Food That Will Help You Sleep

Foods to help you sleep - LongBeds

Here at LongBeds we believe in being able to allow you the best night’s sleep possible. So what foods can help you sleep? Surely if coffee can keep you awake then there are foods that have the opposite effect? Take a look at these five vitamins and minerals that will help you sleep at night.


This is an essential amino acid that your body needs to be able to relax properly, it works as a nerve numbing agent helping you build a higher pain threshold, relaxing muscles and helping put you to sleep in the longer term. Its best found in things like poultry such as chicken and turkey and it one of the amino reasons you feel so sleepy after a large carvery. However, you will need to eat it around an hour before bed for it to take full effect.

Taking a tryptophan supplement is another idea if you are looking for a good night’s sleep but it is not advised as a long-term solution if you are lacking sleep.

Complex Carbohydrate Rich Foods

Complex Carbohydrates are an amazing way to be able to help bring on an amazing night’s sleep. Unlike normal carbohydrates, complex carbohydrates allow the body to supply the Tryptophan to your brain; this in turn makes you sleepier. Although carbohydrates do the same thing, they will also bloat you and take longer for your body to break down, which in turn slows down the process and keeps you awake for longer. You can find complex carbohydrates in things such as brown pasta, brown rice and bran flakes.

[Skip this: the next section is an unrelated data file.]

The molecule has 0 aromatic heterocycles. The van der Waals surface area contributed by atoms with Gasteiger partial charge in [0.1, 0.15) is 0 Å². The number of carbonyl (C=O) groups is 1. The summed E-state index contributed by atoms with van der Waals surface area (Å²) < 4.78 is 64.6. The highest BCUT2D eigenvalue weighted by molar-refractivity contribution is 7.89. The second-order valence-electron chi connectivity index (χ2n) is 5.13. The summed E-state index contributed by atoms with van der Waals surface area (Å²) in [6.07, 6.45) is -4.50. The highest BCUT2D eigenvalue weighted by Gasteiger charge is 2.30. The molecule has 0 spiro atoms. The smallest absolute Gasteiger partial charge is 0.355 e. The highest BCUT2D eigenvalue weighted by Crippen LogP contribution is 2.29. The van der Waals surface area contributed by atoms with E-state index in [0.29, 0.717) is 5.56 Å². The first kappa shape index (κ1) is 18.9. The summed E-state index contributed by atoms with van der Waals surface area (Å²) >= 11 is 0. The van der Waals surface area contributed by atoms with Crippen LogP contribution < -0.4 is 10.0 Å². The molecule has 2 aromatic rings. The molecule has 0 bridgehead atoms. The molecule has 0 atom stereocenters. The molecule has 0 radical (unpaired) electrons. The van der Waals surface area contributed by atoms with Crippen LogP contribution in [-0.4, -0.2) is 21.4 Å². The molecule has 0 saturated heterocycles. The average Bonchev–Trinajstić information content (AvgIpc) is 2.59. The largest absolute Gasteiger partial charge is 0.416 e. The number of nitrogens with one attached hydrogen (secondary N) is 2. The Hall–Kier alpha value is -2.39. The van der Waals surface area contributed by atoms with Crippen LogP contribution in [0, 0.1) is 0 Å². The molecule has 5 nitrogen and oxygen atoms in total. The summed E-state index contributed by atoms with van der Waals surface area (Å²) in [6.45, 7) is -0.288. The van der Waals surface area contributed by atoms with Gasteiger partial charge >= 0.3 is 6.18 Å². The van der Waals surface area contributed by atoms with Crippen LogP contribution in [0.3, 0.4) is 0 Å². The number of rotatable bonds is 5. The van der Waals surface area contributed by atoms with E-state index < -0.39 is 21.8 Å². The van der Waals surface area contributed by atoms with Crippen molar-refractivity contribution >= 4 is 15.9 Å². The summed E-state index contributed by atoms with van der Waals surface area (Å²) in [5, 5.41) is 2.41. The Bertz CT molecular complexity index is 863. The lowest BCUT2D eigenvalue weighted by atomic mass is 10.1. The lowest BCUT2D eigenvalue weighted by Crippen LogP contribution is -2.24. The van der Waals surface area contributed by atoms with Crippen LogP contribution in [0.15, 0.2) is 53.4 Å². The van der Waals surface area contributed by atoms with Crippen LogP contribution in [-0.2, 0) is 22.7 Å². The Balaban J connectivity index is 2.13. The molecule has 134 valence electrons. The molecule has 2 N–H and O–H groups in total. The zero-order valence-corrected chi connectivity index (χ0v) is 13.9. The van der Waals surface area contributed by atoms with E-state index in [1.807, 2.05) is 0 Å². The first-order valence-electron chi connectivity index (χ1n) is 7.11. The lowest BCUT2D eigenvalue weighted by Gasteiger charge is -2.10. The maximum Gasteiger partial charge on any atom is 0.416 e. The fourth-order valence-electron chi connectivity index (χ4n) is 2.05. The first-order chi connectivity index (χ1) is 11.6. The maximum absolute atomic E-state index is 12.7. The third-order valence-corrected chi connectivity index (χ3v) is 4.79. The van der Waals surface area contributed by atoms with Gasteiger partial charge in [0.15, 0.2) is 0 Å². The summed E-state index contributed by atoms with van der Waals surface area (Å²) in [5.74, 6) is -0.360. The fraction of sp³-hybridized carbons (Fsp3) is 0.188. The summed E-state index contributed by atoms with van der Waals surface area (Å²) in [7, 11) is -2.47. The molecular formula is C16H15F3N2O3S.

Vitamin B6 is an essential micronutrient that is found in low levels in a wide range of foods such as whole grain foods and fish. So for the best source of Vitamin B6 try having a tuna sandwich on brown bread or something similar. Vitamin B its self helps your mind settle and when you are asleep, it will make you sleep in a deeper state. This in turn means you are less likely to be woken up by things around you or your partner rolling over in the night-time.


Melatonin is made in your brain throughout the day and is the chemical that makes you feel tired in the evenings. When you sleep, your body uses Melatonin and when you are awake is stores is and builds it up through the day. This is the closest thing you have to a “body clock” as if you are accustomed to long hours your body will produce melatonin slower and jet lag is simply a lack of or a build up of melatonin.

As your body builds melatonin on its own, you do not need much melatonin to be able to feel tired in the evenings. Melatonin is found is a very wide range of foods, these range from white meats to vegetables. If you want to be able to reach high levels of melatonin by the evenings then you simply need to eat healthy throughout the day and your body will do the rest. Avoid caffeinated drinks and sugars, as your body cannot break these down into Melatonin.

Magnesium & Potassium

Magnesium and potassium are relaxing agents that can help you stop over thinking things. Have you ever lay in bed and you’re trying to sleep but are simply thinking so much you’re keeping yourself awake? Chances are you did not have enough magnesium & potassium. Magnesium and potassium can be found in a wide range of foods ranging from your natural nuts, vegetables and fruits. Try thinks like lettuce, cucumber or whole nuts.

If you think that your lack of sleep could be something more than your diet then you may need a new mattress in the night to keep comfortable or maybe even a new bed, take a look at our entire range here at